It's a real dilemma: Watch a movie or read about them? If you're reading this, you may have the same problem, especially when there are so many great books published about film these days. I read several this year, but these are the ones I enjoyed most in 2022. I look forward to hearing about your favorites. (Books are presented in the order I read them.)
Hang ‘Em High: 110 Years of Western Movie Posters, 1911-2020 (2021) Mark Fertig
Don’t miss this tremendous book of Western posters from the silent era up to the year 2020. Mark Fertig gives a concise history of Westerns and the history of its posters while displaying some spectacular art. Trust me, you can look at these stunning images for hours. Sadly, Fertig passed away several months ago, yet this book is a worthy tribute to his work, vision, and passion. Highly recommended.
Camera Man: Buster Keaton, the Dawn of Cinema, and the Invention of the Twentieth Century (2022) Dana Stevens
Slate film critic Dana Stevens not only chronicles the life and career of Buster Keaton, but also cultural and cinematic history. The book shows how Keaton transcended film and continues to do so today. Essential reading.
Blood, Sweat & Chrome: The Wild and True Story of Mad Max: Fury Road (2022) Kyle Buchanan
Okay, I’ll admit it. I picked up this book to find out if anyone was killed or seriously injured in the making of Mad Max: Fury Road. How could that not have happened? This is a meticulous look at how the film came to be in 2015, 30 years after the previous Mad Max movie. Dare I say it? It’s a wild ride.
Red Carpet: Hollywood, China, and the Global Battle for Cultural Supremacy (2022) Erich Schwartzel
In 2021 China surpassed the United States as the leading box office movie market in the world with 7.3 billion dollars in revenue compared the 4.5 billion in the U.S. (Statistica) Does that surprise you? Then you need to read this book.
Cimino: The Deer Hunter, Heaven’s Gate, and the Price of a Vision (2022) Charles Elton
I don’t think I read a sadder book on movies in 2022 than this one chronicling the rise and fall of director Michael Cimino, a fascinating yet complex individual.
Patricia Neal: An Unquiet Life (2006) Stephen Michael Shearer
Speaking of complex, the story of Patricia Neal is a roller coaster of jubilation and tragedy. Her marriage to writer Roald Dahl would be enough to fill a book, but there’s so much more to this fascinating woman’s life and career.
The Monster Show: A Cultural History of Horror (1993, revised 2001) David J. Skal
If this book is any indication, I suspect I’m going to read everything Skal has written. Making connections to culture, literature, art, and more, Skal taps into what makes horror work, how it has developed, and why we keep coming back for more. I read the 1993 edition (right), but the updated 2001 edition (left) is probably the one to seek out.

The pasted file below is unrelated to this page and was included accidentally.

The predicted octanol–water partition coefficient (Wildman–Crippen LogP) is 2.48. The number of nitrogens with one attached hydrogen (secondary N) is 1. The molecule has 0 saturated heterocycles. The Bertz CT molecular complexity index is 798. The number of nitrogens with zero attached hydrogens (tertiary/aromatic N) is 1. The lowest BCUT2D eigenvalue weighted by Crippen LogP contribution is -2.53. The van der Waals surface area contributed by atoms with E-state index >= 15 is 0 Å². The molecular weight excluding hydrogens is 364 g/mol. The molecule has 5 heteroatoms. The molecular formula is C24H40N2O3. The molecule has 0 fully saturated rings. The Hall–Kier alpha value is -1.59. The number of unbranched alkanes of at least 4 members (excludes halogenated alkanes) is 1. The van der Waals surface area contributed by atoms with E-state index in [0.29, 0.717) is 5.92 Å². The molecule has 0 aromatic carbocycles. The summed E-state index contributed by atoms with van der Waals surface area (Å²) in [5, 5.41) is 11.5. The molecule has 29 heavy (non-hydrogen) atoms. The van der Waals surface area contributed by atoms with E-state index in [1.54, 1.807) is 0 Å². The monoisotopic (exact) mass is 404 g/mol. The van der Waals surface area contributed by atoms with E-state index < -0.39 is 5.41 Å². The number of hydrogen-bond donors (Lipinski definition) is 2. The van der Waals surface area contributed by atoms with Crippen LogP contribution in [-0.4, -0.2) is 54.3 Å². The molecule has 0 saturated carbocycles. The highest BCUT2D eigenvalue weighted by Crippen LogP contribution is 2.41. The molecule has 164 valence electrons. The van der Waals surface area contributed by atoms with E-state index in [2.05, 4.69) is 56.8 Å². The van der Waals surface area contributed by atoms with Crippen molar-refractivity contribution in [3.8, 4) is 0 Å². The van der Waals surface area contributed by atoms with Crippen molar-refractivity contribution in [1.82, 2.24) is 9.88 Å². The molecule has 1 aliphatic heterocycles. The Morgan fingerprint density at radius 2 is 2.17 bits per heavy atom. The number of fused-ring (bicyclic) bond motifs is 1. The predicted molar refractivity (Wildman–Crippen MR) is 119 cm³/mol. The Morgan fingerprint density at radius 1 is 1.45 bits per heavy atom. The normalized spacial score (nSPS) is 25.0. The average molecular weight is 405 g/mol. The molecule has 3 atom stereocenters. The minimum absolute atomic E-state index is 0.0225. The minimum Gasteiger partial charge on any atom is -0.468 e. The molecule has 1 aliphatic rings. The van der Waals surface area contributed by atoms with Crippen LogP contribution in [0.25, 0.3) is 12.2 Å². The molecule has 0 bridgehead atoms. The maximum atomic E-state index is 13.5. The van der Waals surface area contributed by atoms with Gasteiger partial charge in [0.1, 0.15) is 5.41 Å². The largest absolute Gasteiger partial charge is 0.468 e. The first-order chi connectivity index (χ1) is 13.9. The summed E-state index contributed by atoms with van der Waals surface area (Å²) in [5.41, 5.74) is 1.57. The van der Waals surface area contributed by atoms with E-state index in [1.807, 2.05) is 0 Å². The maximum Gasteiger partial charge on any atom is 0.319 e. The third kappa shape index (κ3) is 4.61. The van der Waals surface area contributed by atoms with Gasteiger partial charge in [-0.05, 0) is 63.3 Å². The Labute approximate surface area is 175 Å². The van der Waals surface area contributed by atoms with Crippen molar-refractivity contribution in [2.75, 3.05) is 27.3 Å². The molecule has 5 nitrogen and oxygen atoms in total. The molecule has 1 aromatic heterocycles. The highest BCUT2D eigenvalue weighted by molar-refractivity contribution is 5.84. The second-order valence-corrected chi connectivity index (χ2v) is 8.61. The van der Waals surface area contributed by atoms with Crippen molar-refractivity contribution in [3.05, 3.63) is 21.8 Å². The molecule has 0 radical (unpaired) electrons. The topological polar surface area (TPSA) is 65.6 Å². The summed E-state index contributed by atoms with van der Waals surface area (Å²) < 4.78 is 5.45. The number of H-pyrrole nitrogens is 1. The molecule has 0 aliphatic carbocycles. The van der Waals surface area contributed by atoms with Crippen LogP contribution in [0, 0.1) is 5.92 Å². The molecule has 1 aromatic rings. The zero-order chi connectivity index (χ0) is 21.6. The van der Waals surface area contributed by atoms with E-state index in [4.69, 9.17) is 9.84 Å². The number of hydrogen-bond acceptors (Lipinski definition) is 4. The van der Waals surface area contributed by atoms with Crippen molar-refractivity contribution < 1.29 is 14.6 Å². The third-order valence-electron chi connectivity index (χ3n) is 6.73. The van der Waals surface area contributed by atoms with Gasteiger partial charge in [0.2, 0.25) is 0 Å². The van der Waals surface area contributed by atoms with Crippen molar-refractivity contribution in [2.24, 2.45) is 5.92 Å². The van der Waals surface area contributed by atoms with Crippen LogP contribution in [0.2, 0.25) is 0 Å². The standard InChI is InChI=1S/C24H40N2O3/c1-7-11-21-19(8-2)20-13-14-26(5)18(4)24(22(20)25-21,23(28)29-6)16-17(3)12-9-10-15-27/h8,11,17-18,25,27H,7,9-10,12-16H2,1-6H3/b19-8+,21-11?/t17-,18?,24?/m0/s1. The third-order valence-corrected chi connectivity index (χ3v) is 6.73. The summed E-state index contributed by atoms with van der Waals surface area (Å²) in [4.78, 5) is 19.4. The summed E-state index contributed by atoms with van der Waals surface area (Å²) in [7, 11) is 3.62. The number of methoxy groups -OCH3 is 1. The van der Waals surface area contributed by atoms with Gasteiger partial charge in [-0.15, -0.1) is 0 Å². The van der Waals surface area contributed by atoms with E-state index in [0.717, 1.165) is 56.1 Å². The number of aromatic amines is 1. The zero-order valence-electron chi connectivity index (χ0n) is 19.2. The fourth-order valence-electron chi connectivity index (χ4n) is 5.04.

Vertigo: The Making of a Hitchcock Classic (1998) Dan Auiler (video)
Another book I covered in a video review:
20th Century-Fox: The Complete History of Hollywood’s Maverick Studio (2021) Scott Eyman
It’s not easy to condense a movie studio’s entire history into 336 pages, but to do so in a manner that is readable and page-turning is quite a feat. Essential reading for anyone interested in movie history.
The Genius of the System: Hollywood Filmmaking in the Studio Era (1988) Thomas Schatz (video)
Another video review:
Making The Best Years of Our Lives: The Hollywood Classic That Inspired a Nation (2022) Alison Macor
When I was a teenager many years ago, my good friend Joe and I - avid movie fans - were discussing our favorite movies when Joe’s dad asked us if we had ever seen a film called The Best Years of Our Lives. We hadn’t. A veteran himself, Joe’s father began telling us about the movie. At a certain point tears welled up in his eyes, and he couldn’t continue speaking. When I saw the film just a few years later, I understood why. Each time I watch it, tears well up in my eyes as well. Looking back we might wonder why so many Americans went to theaters to see a three-hour movie about returning World War II veterans only one year after the end of the war. Apparently something more than escapism at the movies was on their minds. The Best Years of Our Lives (1946) was a film that transcended mere entertainment, although it certainly entertained audiences. More importantly it brought to America’s attention the plight of returning veterans, those suffering from strained relationships, the inability to find meaningful work, and a problem we would later refer to as PTSD. Alison Macor’s tremendous book Making The Best Years of Our Lives is not only a great book about a great film, it’s a testament to the courage of those who served as well as those who made the picture. That courage is present both in front of the camera, with the double amputee veteran Harold Russell, and behind the camera with director William Wyler, who suffered from deafness due to the war. With meticulous research Macor chronicles the enormous challenges Wyler faced in getting the film cast, produced, and approved by the Production Code. But the story is far more than a motion picture moving American audiences emotionally. People came away from the film with a greater understanding of just how much our veterans actually did give the best years of their lives for their country. Billy Wilder called the film “the best directed picture I have ever seen.” Roger Ebert stated “As long as we have wars and returning veterans, some of them wounded, The Best Years of Our Lives will not be dated.” The Best Years of Our Lives is a film that has resonated with audiences at home and abroad for generations. May it continue to do so, and may this outstanding book help keep the film alive for many more generations.
That's my list of the best books on movies I read in 2022. Please share yours! Happy New Year, everyone.